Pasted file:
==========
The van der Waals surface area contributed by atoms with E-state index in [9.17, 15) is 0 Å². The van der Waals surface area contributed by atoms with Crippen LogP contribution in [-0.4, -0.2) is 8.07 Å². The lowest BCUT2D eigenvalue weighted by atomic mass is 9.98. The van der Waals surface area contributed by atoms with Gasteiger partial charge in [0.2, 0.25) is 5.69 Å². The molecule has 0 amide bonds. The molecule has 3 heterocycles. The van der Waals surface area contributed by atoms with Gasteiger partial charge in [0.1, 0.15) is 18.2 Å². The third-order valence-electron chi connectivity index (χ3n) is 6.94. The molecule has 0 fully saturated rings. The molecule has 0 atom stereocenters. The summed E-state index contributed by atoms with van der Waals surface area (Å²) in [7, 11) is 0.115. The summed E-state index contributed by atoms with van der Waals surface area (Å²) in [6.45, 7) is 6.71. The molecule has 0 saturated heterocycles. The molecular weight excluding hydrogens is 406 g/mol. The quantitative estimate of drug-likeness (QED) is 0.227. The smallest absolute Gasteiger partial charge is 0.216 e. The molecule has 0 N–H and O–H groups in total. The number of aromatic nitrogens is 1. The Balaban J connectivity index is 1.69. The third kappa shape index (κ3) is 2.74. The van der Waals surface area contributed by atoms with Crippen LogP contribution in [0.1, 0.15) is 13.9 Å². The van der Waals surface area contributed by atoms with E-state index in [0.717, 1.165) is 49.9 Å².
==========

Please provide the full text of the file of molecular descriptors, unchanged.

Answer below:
The van der Waals surface area contributed by atoms with E-state index in [9.17, 15) is 0 Å². The van der Waals surface area contributed by atoms with Crippen LogP contribution in [-0.4, -0.2) is 8.07 Å². The lowest BCUT2D eigenvalue weighted by atomic mass is 9.98. The van der Waals surface area contributed by atoms with Gasteiger partial charge in [0.2, 0.25) is 5.69 Å². The molecule has 0 amide bonds. The molecule has 3 heterocycles. The van der Waals surface area contributed by atoms with Gasteiger partial charge in [0.1, 0.15) is 18.2 Å². The third-order valence-electron chi connectivity index (χ3n) is 6.94. The molecule has 0 fully saturated rings. The molecule has 0 atom stereocenters. The summed E-state index contributed by atoms with van der Waals surface area (Å²) in [7, 11) is 0.115. The summed E-state index contributed by atoms with van der Waals surface area (Å²) in [6.45, 7) is 6.71. The molecule has 0 saturated heterocycles. The molecular weight excluding hydrogens is 406 g/mol. The quantitative estimate of drug-likeness (QED) is 0.227. The smallest absolute Gasteiger partial charge is 0.216 e. The molecule has 0 N–H and O–H groups in total. The number of aromatic nitrogens is 1. The Balaban J connectivity index is 1.69. The third kappa shape index (κ3) is 2.74. The van der Waals surface area contributed by atoms with Crippen LogP contribution in [0.1, 0.15) is 13.9 Å². The van der Waals surface area contributed by atoms with E-state index in [0.717, 1.165) is 49.9 Å².